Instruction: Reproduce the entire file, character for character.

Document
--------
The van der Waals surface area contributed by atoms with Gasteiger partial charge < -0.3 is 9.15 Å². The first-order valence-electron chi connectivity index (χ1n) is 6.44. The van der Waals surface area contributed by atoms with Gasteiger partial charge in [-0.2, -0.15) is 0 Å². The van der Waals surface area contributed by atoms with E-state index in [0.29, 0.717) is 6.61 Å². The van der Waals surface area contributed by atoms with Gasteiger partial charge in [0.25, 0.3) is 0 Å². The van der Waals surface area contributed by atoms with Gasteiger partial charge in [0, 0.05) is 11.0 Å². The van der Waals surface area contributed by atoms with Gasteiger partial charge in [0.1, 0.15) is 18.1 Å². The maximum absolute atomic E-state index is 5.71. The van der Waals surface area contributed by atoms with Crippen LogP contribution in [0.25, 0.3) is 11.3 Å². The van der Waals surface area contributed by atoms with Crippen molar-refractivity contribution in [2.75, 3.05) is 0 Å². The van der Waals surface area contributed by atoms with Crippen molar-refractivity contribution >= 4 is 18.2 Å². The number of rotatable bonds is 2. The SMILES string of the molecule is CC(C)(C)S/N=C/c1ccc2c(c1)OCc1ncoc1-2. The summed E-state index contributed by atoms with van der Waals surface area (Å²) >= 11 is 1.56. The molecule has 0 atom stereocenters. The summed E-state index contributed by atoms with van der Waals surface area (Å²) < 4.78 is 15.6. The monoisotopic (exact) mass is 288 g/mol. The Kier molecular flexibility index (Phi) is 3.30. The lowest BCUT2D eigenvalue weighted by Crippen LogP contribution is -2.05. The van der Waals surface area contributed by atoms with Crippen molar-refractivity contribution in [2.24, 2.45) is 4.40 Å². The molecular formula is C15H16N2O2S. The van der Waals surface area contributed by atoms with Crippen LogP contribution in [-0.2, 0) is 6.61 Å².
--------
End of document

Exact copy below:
The van der Waals surface area contributed by atoms with Gasteiger partial charge < -0.3 is 9.15 Å². The first-order valence-electron chi connectivity index (χ1n) is 6.44. The van der Waals surface area contributed by atoms with Gasteiger partial charge in [-0.2, -0.15) is 0 Å². The van der Waals surface area contributed by atoms with E-state index in [0.29, 0.717) is 6.61 Å². The van der Waals surface area contributed by atoms with Gasteiger partial charge in [0.25, 0.3) is 0 Å². The van der Waals surface area contributed by atoms with Gasteiger partial charge in [0, 0.05) is 11.0 Å². The van der Waals surface area contributed by atoms with Gasteiger partial charge in [0.1, 0.15) is 18.1 Å². The maximum absolute atomic E-state index is 5.71. The van der Waals surface area contributed by atoms with Crippen LogP contribution in [0.25, 0.3) is 11.3 Å². The van der Waals surface area contributed by atoms with Crippen molar-refractivity contribution in [2.75, 3.05) is 0 Å². The van der Waals surface area contributed by atoms with Crippen molar-refractivity contribution >= 4 is 18.2 Å². The number of rotatable bonds is 2. The SMILES string of the molecule is CC(C)(C)S/N=C/c1ccc2c(c1)OCc1ncoc1-2. The summed E-state index contributed by atoms with van der Waals surface area (Å²) >= 11 is 1.56. The molecule has 0 atom stereocenters. The summed E-state index contributed by atoms with van der Waals surface area (Å²) < 4.78 is 15.6. The monoisotopic (exact) mass is 288 g/mol. The Kier molecular flexibility index (Phi) is 3.30. The lowest BCUT2D eigenvalue weighted by Crippen LogP contribution is -2.05. The van der Waals surface area contributed by atoms with Crippen molar-refractivity contribution in [2.24, 2.45) is 4.40 Å². The molecular formula is C15H16N2O2S. The van der Waals surface area contributed by atoms with Crippen LogP contribution in [-0.2, 0) is 6.61 Å².